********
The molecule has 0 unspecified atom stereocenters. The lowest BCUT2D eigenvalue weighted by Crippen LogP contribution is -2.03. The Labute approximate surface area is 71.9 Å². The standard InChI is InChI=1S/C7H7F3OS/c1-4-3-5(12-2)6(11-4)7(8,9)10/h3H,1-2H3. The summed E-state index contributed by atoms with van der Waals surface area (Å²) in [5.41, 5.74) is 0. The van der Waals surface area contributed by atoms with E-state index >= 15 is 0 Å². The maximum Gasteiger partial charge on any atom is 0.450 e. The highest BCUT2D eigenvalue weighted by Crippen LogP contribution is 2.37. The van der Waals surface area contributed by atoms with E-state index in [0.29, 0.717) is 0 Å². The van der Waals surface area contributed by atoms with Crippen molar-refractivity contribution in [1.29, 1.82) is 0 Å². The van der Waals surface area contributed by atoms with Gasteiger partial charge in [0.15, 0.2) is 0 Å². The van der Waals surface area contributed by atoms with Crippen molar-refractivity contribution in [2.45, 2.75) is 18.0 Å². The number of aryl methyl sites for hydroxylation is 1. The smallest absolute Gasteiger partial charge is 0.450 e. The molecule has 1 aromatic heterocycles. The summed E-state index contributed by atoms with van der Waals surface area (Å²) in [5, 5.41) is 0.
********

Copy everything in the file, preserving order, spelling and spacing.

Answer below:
The molecule has 0 unspecified atom stereocenters. The lowest BCUT2D eigenvalue weighted by Crippen LogP contribution is -2.03. The Labute approximate surface area is 71.9 Å². The standard InChI is InChI=1S/C7H7F3OS/c1-4-3-5(12-2)6(11-4)7(8,9)10/h3H,1-2H3. The summed E-state index contributed by atoms with van der Waals surface area (Å²) in [5.41, 5.74) is 0. The van der Waals surface area contributed by atoms with E-state index >= 15 is 0 Å². The maximum Gasteiger partial charge on any atom is 0.450 e. The highest BCUT2D eigenvalue weighted by Crippen LogP contribution is 2.37. The van der Waals surface area contributed by atoms with E-state index in [0.29, 0.717) is 0 Å². The van der Waals surface area contributed by atoms with Crippen molar-refractivity contribution in [1.29, 1.82) is 0 Å². The van der Waals surface area contributed by atoms with Gasteiger partial charge in [0.15, 0.2) is 0 Å². The van der Waals surface area contributed by atoms with Crippen molar-refractivity contribution in [2.45, 2.75) is 18.0 Å². The number of aryl methyl sites for hydroxylation is 1. The smallest absolute Gasteiger partial charge is 0.450 e. The molecule has 1 aromatic heterocycles. The summed E-state index contributed by atoms with van der Waals surface area (Å²) in [5, 5.41) is 0.